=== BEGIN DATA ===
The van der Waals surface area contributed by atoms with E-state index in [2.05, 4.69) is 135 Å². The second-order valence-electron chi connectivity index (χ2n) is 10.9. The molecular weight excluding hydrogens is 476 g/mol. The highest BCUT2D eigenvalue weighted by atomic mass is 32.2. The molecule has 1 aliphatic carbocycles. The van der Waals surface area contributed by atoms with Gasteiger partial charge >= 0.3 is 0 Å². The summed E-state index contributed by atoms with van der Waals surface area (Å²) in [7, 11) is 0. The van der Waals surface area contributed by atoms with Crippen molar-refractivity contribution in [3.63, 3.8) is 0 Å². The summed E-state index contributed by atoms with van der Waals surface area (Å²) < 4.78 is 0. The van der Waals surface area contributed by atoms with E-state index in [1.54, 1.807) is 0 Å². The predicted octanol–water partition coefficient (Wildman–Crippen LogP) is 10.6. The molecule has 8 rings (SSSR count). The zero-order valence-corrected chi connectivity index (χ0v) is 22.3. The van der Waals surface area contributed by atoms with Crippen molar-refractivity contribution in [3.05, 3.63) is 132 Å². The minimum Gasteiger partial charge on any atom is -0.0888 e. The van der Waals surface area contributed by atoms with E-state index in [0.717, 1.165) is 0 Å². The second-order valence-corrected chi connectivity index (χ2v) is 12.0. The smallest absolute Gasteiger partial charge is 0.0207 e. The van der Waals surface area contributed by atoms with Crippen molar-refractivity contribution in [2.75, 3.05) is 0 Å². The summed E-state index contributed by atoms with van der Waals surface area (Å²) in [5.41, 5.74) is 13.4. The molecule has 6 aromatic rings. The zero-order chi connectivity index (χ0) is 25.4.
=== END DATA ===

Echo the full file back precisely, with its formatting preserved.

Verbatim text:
The van der Waals surface area contributed by atoms with E-state index in [2.05, 4.69) is 135 Å². The second-order valence-electron chi connectivity index (χ2n) is 10.9. The molecular weight excluding hydrogens is 476 g/mol. The highest BCUT2D eigenvalue weighted by atomic mass is 32.2. The molecule has 1 aliphatic carbocycles. The van der Waals surface area contributed by atoms with Gasteiger partial charge >= 0.3 is 0 Å². The summed E-state index contributed by atoms with van der Waals surface area (Å²) in [7, 11) is 0. The van der Waals surface area contributed by atoms with Crippen molar-refractivity contribution in [3.63, 3.8) is 0 Å². The summed E-state index contributed by atoms with van der Waals surface area (Å²) < 4.78 is 0. The van der Waals surface area contributed by atoms with E-state index in [1.54, 1.807) is 0 Å². The predicted octanol–water partition coefficient (Wildman–Crippen LogP) is 10.6. The molecule has 8 rings (SSSR count). The zero-order valence-corrected chi connectivity index (χ0v) is 22.3. The van der Waals surface area contributed by atoms with Crippen molar-refractivity contribution in [3.05, 3.63) is 132 Å². The minimum Gasteiger partial charge on any atom is -0.0888 e. The van der Waals surface area contributed by atoms with E-state index in [0.717, 1.165) is 0 Å². The second-order valence-corrected chi connectivity index (χ2v) is 12.0. The smallest absolute Gasteiger partial charge is 0.0207 e. The van der Waals surface area contributed by atoms with Crippen molar-refractivity contribution in [2.75, 3.05) is 0 Å². The summed E-state index contributed by atoms with van der Waals surface area (Å²) in [5.41, 5.74) is 13.4. The molecule has 6 aromatic rings. The zero-order chi connectivity index (χ0) is 25.4.